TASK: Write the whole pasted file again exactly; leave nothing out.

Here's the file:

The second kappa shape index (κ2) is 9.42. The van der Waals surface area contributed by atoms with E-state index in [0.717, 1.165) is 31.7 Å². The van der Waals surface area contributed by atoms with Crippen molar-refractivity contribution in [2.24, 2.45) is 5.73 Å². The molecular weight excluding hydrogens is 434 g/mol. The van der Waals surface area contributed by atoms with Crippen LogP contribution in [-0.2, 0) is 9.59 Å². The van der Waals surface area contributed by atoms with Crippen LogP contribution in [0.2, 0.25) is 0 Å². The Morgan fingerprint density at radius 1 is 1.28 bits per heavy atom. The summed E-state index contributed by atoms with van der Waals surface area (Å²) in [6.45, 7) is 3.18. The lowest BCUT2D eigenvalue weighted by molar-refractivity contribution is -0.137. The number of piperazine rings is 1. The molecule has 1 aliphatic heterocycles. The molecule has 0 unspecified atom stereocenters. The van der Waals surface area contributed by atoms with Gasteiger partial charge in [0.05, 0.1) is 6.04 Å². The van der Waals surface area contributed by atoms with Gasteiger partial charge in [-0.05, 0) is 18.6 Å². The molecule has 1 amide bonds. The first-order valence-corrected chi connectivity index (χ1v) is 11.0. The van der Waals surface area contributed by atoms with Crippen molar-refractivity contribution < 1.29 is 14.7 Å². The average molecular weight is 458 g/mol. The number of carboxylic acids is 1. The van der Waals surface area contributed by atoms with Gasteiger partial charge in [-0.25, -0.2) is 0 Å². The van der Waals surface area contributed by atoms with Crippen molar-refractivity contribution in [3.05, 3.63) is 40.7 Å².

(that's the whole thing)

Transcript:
The second kappa shape index (κ2) is 9.42. The van der Waals surface area contributed by atoms with E-state index in [0.717, 1.165) is 31.7 Å². The van der Waals surface area contributed by atoms with Crippen molar-refractivity contribution in [2.24, 2.45) is 5.73 Å². The molecular weight excluding hydrogens is 434 g/mol. The van der Waals surface area contributed by atoms with Crippen LogP contribution in [-0.2, 0) is 9.59 Å². The van der Waals surface area contributed by atoms with Crippen LogP contribution in [0.2, 0.25) is 0 Å². The Morgan fingerprint density at radius 1 is 1.28 bits per heavy atom. The summed E-state index contributed by atoms with van der Waals surface area (Å²) in [6.45, 7) is 3.18. The lowest BCUT2D eigenvalue weighted by molar-refractivity contribution is -0.137. The number of piperazine rings is 1. The molecule has 1 aliphatic heterocycles. The molecule has 0 unspecified atom stereocenters. The van der Waals surface area contributed by atoms with Gasteiger partial charge in [0.05, 0.1) is 6.04 Å². The van der Waals surface area contributed by atoms with Gasteiger partial charge in [-0.05, 0) is 18.6 Å². The molecule has 1 amide bonds. The first-order valence-corrected chi connectivity index (χ1v) is 11.0. The van der Waals surface area contributed by atoms with Crippen molar-refractivity contribution < 1.29 is 14.7 Å². The average molecular weight is 458 g/mol. The number of carboxylic acids is 1. The van der Waals surface area contributed by atoms with Gasteiger partial charge in [-0.25, -0.2) is 0 Å². The van der Waals surface area contributed by atoms with Crippen molar-refractivity contribution in [3.05, 3.63) is 40.7 Å².